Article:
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Keep your room neat (not neatly).
He dived deep (not deeply)

He works fast (not fastly)

I and many Korean English learners are confused with the correct use of those type of verbs.

Q1) Do you think other native English speakers do not make a mistake with that type of adverbs at times?

Q2) What others verbs in that type are there?(plus, if question sentence sounds weird, please correct)

Q3) Do you use them correctly because you have seen, heard and used those verbs often?
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Keep your room neat (not neatly).- Yes. 'Neat' is an adjective modifying 'room'.
He dived deep / deeply - Both forms of the adverb are available.

He works fast (not fastly)- 'Fast' is both adjective and adverb; there is no 'fastly'.

Q1) Do you think other native English speakers do not make a mistake with that type of adverbs at times?-- That is right, they do not. I have noticed that you ask often about how native speakers choose words and grammar. That is not a very useful avenue for you to follow, since you are not learning the language in the same way that we did. We do not study much grammar or vocabulary when we learn, because we have learned most of the structures by the time we go to elementary school; it is subconscious.

Q2) What others verbs in that type are there?-- I don't recognize any 'type' in the 3 verbs you have presented. What similarity do you see?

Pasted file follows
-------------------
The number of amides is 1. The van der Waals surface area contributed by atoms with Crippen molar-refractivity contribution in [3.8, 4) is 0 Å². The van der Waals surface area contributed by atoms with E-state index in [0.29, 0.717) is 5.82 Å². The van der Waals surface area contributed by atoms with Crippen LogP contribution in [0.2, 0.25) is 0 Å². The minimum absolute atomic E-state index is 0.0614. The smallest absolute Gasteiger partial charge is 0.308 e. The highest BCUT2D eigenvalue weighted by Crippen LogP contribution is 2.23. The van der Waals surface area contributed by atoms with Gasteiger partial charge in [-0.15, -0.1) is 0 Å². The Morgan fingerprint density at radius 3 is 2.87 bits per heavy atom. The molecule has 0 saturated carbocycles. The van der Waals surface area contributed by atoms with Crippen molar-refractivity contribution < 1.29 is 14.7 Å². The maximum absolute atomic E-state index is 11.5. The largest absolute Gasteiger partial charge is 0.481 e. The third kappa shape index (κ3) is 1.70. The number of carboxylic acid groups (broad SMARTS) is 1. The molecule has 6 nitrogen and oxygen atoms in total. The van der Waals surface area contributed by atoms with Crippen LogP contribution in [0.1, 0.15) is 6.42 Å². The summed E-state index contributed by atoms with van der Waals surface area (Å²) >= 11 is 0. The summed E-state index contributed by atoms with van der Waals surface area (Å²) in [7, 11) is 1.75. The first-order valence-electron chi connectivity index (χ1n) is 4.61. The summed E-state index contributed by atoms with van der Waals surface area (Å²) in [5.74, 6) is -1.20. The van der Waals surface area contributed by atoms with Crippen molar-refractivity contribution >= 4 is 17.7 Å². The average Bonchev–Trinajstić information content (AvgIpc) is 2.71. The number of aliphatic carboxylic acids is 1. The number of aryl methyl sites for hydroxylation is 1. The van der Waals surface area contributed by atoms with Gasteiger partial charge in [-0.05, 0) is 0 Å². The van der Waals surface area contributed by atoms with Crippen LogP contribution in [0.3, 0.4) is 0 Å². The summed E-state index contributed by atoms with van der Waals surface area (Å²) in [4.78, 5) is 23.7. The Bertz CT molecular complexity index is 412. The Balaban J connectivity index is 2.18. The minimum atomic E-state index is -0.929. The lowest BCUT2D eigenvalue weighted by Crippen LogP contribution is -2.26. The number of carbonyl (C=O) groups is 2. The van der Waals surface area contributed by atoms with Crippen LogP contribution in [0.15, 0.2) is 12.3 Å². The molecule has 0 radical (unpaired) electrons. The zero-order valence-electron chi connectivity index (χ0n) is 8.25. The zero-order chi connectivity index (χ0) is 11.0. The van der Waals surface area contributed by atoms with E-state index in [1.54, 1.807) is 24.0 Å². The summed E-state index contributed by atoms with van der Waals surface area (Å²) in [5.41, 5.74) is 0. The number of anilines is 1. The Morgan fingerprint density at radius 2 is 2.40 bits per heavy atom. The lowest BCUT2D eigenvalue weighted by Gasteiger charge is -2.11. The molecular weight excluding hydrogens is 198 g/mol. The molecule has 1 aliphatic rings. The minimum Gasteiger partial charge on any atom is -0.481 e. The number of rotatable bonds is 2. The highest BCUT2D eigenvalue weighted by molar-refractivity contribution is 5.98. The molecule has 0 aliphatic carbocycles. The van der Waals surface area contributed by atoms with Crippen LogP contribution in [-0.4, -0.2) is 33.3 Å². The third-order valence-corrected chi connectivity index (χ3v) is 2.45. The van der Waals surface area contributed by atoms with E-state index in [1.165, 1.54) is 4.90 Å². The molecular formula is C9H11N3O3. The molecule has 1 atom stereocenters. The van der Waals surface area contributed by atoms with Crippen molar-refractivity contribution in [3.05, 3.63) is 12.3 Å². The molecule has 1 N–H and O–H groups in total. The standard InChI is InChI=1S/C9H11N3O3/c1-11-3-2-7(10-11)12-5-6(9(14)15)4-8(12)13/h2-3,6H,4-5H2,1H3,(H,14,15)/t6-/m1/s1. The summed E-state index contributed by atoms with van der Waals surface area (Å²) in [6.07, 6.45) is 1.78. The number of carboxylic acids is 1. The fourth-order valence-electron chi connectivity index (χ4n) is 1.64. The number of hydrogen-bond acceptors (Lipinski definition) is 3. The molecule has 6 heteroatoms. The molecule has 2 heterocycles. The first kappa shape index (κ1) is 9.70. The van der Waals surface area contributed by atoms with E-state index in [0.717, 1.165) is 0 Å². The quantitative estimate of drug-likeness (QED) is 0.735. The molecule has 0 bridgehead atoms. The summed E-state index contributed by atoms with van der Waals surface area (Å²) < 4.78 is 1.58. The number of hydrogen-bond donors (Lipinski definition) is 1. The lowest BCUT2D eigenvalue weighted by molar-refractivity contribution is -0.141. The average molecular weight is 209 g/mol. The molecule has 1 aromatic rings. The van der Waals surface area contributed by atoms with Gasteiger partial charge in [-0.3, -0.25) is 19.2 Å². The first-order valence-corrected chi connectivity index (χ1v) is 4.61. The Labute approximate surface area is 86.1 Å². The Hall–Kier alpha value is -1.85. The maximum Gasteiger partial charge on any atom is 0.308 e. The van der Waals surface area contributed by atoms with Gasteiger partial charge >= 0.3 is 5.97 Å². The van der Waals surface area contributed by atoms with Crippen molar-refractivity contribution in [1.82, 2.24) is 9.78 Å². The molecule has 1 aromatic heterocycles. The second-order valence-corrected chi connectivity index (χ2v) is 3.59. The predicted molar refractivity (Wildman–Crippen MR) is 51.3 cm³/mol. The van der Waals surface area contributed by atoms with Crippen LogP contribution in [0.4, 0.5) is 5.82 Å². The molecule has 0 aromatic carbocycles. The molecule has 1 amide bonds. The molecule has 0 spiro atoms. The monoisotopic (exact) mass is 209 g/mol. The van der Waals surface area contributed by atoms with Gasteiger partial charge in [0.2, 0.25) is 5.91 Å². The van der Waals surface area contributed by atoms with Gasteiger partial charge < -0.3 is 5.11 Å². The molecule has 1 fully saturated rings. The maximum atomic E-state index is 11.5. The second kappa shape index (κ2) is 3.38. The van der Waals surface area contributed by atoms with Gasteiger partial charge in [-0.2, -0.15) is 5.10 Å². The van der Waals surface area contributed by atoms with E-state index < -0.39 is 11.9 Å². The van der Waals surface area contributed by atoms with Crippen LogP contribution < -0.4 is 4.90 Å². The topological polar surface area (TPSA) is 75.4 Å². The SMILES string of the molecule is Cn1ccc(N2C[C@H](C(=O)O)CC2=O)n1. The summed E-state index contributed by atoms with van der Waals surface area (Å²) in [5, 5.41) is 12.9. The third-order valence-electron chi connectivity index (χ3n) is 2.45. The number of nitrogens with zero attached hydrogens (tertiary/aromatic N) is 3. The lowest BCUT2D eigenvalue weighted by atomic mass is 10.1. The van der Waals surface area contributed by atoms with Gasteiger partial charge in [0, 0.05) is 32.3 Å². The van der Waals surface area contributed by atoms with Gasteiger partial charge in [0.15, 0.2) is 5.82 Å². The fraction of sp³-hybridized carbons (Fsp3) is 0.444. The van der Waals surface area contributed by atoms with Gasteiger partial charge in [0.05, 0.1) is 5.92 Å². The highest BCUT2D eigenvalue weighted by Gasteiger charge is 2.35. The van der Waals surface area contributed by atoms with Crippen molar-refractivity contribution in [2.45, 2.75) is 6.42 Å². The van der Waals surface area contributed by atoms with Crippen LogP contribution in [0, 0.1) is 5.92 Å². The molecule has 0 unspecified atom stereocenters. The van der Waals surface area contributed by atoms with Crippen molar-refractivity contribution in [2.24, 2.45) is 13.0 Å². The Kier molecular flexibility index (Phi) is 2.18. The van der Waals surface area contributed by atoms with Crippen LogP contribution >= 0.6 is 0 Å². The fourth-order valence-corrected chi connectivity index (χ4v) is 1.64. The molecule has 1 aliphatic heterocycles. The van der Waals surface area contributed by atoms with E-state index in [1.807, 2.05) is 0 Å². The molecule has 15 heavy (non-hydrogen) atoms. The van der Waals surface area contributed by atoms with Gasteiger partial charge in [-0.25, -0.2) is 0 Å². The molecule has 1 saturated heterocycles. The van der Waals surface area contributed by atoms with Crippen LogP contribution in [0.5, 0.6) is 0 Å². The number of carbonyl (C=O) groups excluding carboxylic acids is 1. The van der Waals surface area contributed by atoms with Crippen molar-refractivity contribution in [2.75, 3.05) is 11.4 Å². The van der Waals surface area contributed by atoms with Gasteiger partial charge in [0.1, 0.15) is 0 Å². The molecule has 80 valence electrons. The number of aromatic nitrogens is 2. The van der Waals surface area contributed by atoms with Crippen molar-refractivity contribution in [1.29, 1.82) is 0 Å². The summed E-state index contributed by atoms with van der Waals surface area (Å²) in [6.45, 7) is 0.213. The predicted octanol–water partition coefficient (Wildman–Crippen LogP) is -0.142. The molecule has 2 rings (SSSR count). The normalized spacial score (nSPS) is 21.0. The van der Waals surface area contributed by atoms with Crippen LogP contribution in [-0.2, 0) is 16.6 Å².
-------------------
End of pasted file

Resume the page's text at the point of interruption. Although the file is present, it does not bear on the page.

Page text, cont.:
Q3) Do you use them correctly because you have seen, heard and used those verbs often?-- Yes.
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moon7296Q2) What others verbs in that type are there?(plus, if question sentence sounds weird, please correct)
The choice of the adverb or adjective isn't so much dependent upon the verb as it is upon the intended meaning. The more concrete the meaning is, the more likely an adverb without ly is. For abstract contexts, the ly suffix is often used whenever there are two adverbs. Consider these examples:

The airplane flew high in the sky. (concrete altitude)

I think very highly of him. (I hold him in high regard.)

He dived deep into the lake.

I deeply regret having said that.

CB
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Thank you Micauber.

As you pointed out, I might have asked questions about native speakers word choices.

I had not studied English like that.

But I started to study in a different way since I started to prepare an exam to be an English teacher.

There are some parts of the exam I do not want to adjust myself to. I don't know why I ask those questions a lot. Probably I wanted to be as accurate as possible when I students ask those question...

Thank you againEmotion: smile
Students: Are you brave enough to let our tutors analyse your pronunciation?
Keep your room neat (not neatly).- Yes. 'Neat' is an adjective modifying 'room'.

I think I say 'Keep it(e.g,. the vase) carefully'.(not keep it careful) An adverb is used in the same structure as #1.

Q1) Can I say 'keep your room neatly'? if possible does 'neatly' modify 'keep your room'?

1. Jane was about to knock on the door but stopped short.

Q2) Can I say '~ but stopped shortly'?
Q1) Can I say 'keep your room neatly'? if possible does 'neatly' modify 'keep your room'?-- It is odd. It means 'use neat actions to maintain your room.'

1. Jane was about to knock on the door but stopped short. Q2) Can I say '~ but stopped shortly'?-- No, shortly has a different meaning; it means 'soon'.